Concerned Alex residents engaged in a 10-day war against grime and decay in the country’s oldest township.
In groups, they volunteered their time cleaning up the streets which are filled with all forms of rubbish that piles up daily.
The exercise dubbed the Botle Ke Botho (healthy living) programme promotes environmental health and is sponsored by the provincial Department of Agriculture.
“Despite the negative tag of environmental decay, rat-infested and grime-laden streets and alleys in the township, our effort is not futile,” said resident Norman Lengwati.
“We want it to rub onto others and create awareness on health, hygiene and the importance of environmental management, clean air, soil and rivers for our future generations.”
The exercise also adds to the monthly volunteer clean-up campaign, A Re Sebetseng, initiated by Joburg City Mayor Herman Mashaba. “All of them [campaigns] are to promote environmental health and change attitudes on public health through concerted education and practical evidence for those who see us cleaning the streets,” added Lengwati.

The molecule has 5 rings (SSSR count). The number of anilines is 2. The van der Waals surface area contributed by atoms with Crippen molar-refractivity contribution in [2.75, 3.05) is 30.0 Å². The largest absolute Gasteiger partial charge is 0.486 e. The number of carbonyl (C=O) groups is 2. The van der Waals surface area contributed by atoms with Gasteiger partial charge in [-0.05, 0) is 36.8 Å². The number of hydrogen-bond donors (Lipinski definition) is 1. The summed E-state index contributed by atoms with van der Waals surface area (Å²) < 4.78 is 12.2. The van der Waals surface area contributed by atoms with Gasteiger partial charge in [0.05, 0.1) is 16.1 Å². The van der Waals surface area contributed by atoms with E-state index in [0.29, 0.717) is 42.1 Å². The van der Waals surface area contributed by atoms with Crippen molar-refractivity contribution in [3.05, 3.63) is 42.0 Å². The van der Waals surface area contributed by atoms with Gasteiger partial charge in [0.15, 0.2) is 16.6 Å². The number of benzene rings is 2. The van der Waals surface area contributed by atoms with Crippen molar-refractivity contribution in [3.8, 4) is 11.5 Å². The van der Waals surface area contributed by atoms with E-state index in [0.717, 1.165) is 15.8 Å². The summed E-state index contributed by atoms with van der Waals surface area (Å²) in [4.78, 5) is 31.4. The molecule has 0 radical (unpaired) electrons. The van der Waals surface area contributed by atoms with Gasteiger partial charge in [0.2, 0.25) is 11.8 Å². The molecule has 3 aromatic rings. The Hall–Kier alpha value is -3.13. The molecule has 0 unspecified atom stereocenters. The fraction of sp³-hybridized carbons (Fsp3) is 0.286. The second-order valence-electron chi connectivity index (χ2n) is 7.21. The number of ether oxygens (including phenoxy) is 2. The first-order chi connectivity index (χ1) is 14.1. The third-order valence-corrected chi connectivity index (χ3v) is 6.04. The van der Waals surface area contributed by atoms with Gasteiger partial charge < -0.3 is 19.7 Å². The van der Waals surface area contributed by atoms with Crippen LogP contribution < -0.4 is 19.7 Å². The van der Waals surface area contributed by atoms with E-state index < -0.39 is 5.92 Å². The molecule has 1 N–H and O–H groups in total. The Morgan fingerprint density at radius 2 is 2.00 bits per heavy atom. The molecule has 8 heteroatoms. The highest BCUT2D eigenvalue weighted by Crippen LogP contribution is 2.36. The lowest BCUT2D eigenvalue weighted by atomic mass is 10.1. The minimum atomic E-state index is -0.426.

Another resident, Dikeledi Makgata commended the department which gave them branded overalls, gloves, rakes and refuse bags. “We all should be exemplary to our children in caring for our environment,” she said.
“Lack of refuse bins shouldn’t be an excuse for rampant dumping which occurs instantly after the streets are cleaned and at night for those who don’t want to be seen doing so.”
Fellow resident, Mmabotse Makgata attributed the dumping to deliberate and negligent action by those who are not historically and emotionally attached to the township. “Despite those who are ignorant of the value of environmental health and management, others say they don’t care as they have rural homes to care about.
“They say the work should be left for employed cleaners,” she said.